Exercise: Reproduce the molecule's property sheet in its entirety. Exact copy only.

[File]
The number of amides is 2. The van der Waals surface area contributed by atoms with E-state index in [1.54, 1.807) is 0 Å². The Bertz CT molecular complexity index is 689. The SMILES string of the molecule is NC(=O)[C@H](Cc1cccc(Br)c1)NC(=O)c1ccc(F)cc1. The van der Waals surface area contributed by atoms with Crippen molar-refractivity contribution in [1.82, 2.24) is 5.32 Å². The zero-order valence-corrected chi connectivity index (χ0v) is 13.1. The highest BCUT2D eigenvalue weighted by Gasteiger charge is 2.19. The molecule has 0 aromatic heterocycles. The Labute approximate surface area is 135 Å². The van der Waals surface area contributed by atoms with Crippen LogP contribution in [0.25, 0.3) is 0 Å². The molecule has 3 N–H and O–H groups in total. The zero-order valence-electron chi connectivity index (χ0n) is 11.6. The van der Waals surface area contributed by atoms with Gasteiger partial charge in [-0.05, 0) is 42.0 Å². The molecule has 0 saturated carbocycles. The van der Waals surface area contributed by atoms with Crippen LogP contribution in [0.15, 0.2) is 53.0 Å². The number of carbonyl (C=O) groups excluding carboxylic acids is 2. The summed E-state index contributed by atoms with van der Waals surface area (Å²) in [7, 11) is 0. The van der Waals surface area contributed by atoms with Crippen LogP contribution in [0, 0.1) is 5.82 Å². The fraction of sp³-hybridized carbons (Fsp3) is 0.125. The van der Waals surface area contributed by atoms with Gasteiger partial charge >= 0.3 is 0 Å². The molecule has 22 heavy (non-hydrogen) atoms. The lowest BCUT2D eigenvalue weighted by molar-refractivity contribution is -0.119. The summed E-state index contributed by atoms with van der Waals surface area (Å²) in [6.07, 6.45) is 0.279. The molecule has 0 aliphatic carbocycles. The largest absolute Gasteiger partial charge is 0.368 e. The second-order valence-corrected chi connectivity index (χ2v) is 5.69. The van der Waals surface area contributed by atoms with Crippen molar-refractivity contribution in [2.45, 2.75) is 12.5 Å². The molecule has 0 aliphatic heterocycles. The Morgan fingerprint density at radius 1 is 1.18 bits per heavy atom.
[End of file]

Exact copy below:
The number of amides is 2. The van der Waals surface area contributed by atoms with E-state index in [1.54, 1.807) is 0 Å². The Bertz CT molecular complexity index is 689. The SMILES string of the molecule is NC(=O)[C@H](Cc1cccc(Br)c1)NC(=O)c1ccc(F)cc1. The van der Waals surface area contributed by atoms with Crippen molar-refractivity contribution in [1.82, 2.24) is 5.32 Å². The zero-order valence-corrected chi connectivity index (χ0v) is 13.1. The highest BCUT2D eigenvalue weighted by Gasteiger charge is 2.19. The molecule has 0 aromatic heterocycles. The Labute approximate surface area is 135 Å². The van der Waals surface area contributed by atoms with Crippen LogP contribution in [0.25, 0.3) is 0 Å². The molecule has 3 N–H and O–H groups in total. The zero-order valence-electron chi connectivity index (χ0n) is 11.6. The van der Waals surface area contributed by atoms with Gasteiger partial charge in [-0.05, 0) is 42.0 Å². The molecule has 0 saturated carbocycles. The van der Waals surface area contributed by atoms with Crippen LogP contribution in [0.15, 0.2) is 53.0 Å². The number of carbonyl (C=O) groups excluding carboxylic acids is 2. The summed E-state index contributed by atoms with van der Waals surface area (Å²) in [7, 11) is 0. The van der Waals surface area contributed by atoms with Crippen LogP contribution in [0, 0.1) is 5.82 Å². The fraction of sp³-hybridized carbons (Fsp3) is 0.125. The van der Waals surface area contributed by atoms with Gasteiger partial charge >= 0.3 is 0 Å². The molecule has 22 heavy (non-hydrogen) atoms. The lowest BCUT2D eigenvalue weighted by molar-refractivity contribution is -0.119. The summed E-state index contributed by atoms with van der Waals surface area (Å²) in [6.07, 6.45) is 0.279. The molecule has 0 aliphatic carbocycles. The largest absolute Gasteiger partial charge is 0.368 e. The second-order valence-corrected chi connectivity index (χ2v) is 5.69. The van der Waals surface area contributed by atoms with Crippen molar-refractivity contribution in [2.45, 2.75) is 12.5 Å². The molecule has 0 aliphatic heterocycles. The Morgan fingerprint density at radius 1 is 1.18 bits per heavy atom.